Monday, July 18, 2011

Book 16: K9 Behavior Basics by Resi Gerritson, Ruud Haak, Simon Prins

I first saw this book mentioned in early June.  I bookmarked the one seller page.  And then after hearing a few more mentions of it, Bob Bailey again saying it would be quite useful...I had to get it. He's someone you have to listen to.   (...while creating that link, I saw that there's a copy on the discount page... $5 off due to a scuff on the cover!)

At the end of July I finally ordered a copy...and then had to wait a few weeks to get it due to a backorder!   It arrived Friday and I've been enjoying over the weekend.

First off... I was a bit disapointed with the initial 150 pages. It's body language, behavior, ethology, dog history sort of information. It's not bad.  But I've read enough of that and didn't really want more of it.    The next 100 pages is the training information. It's really a pretty basic and straightforward training book.  Short subsections on various topics, lots of analogies, and explanations of the learning theory.

The authors specialize in various sorts of police/working dogs and apparently have been working closely with Bob Bailey on a few of the military projects.  More of the examples and analogies and even some terminiology is more oriented to those fields.  However, for someone with more than a causal interest, this could be a very good beginning training manual IF the person needed a theory book, NOT a how-to.
I had really been hoping for the how-to information given the success, R+ affiliations, and unique things that their programs do....   but this is apparently not the resource for that information.  

Am I glad I purchased it? YES.   But I don't know who I will be recommending this book to as it's not very specific and there are so many general theory resources readily available.  

The direct impact on my training is even more planning time for each session, better record keeping, and more  specific long-term plans.  Currently I have a specific goal for each session, have some vague long-term plans, I make a few written notes after a session, and video at least half of my training sessions.  But if I actually put in writing all the details of each session before hand, I'll be able to use my time even more efficiently. I'll be sure each piece fits into the big picture. I'll be able to look ahead and see if I'm likely missing any key components, and hopefully this will help us measure our progress.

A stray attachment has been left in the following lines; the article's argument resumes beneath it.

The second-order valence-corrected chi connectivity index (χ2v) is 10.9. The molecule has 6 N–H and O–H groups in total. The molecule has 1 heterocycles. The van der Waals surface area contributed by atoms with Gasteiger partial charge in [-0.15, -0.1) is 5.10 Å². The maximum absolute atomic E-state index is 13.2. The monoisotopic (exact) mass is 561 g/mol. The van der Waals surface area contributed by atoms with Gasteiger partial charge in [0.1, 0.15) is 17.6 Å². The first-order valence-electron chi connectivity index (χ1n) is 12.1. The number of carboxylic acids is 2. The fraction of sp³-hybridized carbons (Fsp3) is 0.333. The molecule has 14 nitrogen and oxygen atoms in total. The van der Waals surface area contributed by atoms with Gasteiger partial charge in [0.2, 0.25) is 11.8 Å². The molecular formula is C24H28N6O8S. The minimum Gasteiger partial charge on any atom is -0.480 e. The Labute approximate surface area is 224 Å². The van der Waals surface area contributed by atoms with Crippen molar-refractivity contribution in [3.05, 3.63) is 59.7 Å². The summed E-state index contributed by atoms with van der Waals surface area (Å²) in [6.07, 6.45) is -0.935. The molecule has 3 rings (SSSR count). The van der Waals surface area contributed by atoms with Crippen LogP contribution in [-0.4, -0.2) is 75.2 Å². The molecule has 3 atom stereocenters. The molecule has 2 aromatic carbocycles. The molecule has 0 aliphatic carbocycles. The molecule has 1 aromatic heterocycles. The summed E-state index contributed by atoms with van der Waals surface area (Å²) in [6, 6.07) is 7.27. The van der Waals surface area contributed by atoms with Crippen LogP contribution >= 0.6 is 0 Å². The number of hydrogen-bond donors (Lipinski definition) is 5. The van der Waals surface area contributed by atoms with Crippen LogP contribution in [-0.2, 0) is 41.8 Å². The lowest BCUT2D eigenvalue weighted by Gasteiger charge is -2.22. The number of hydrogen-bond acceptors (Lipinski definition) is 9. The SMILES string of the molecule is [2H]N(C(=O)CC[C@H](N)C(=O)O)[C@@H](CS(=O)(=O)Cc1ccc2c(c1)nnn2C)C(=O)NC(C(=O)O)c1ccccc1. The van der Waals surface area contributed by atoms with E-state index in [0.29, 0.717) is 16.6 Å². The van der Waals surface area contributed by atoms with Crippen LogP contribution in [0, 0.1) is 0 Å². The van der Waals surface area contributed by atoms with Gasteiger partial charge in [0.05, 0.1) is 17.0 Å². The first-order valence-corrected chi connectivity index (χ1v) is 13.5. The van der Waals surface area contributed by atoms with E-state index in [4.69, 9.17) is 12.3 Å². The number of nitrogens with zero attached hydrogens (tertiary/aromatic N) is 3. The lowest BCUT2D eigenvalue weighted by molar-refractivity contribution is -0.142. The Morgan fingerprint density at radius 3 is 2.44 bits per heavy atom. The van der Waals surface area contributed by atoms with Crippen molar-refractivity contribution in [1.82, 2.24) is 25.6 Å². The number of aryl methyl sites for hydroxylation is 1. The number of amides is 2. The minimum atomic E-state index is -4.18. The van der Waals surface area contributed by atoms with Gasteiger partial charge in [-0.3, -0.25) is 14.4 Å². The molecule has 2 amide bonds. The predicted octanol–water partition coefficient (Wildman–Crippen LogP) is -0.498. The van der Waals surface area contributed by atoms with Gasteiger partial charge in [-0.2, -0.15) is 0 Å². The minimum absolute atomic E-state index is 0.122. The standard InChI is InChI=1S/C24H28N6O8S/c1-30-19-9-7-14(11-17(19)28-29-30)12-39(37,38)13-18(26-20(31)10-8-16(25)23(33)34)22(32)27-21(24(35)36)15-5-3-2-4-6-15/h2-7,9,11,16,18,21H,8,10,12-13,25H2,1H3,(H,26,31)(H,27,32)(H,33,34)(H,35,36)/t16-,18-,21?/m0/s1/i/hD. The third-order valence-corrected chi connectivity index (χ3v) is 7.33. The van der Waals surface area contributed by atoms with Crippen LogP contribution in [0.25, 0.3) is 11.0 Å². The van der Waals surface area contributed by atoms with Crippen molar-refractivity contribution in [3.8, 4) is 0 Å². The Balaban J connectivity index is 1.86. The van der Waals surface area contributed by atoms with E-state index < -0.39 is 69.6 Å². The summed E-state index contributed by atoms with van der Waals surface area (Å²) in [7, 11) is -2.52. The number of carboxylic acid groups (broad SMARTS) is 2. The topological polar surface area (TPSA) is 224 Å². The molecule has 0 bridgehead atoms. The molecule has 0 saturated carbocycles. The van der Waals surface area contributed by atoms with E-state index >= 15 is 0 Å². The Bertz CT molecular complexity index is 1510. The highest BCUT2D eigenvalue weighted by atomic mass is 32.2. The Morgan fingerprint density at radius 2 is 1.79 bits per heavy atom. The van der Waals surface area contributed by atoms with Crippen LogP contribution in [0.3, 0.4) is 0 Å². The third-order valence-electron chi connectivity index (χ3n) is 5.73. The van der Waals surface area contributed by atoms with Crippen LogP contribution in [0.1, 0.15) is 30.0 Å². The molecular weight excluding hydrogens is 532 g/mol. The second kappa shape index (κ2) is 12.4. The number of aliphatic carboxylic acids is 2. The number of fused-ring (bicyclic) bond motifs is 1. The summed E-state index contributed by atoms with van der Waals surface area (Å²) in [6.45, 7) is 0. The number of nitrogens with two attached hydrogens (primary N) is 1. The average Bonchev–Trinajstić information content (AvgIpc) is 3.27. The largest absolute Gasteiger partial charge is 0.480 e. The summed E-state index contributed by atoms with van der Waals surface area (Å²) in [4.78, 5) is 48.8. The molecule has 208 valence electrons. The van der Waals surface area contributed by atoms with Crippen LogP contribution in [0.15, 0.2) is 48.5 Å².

I don't have pictures of
my dogs doing anything half-working.
Pretend like this is such....
Another change is to go back to creating, using, and perfecting written training protocols for basic (and not so basic) behaviors.  The authors have a format that is very briefly mentioned , an outline of steps for each behavior, that allow the trainers to measure if the dog is meeting criteria or not and then progress, stay at the step, or go back if need be. I have many of these informally and unwritten, but I think I could be more efficient if it's in writing and continually updated.  I started using some of these at the shelter on Saturday night and I'm already making some modifications.

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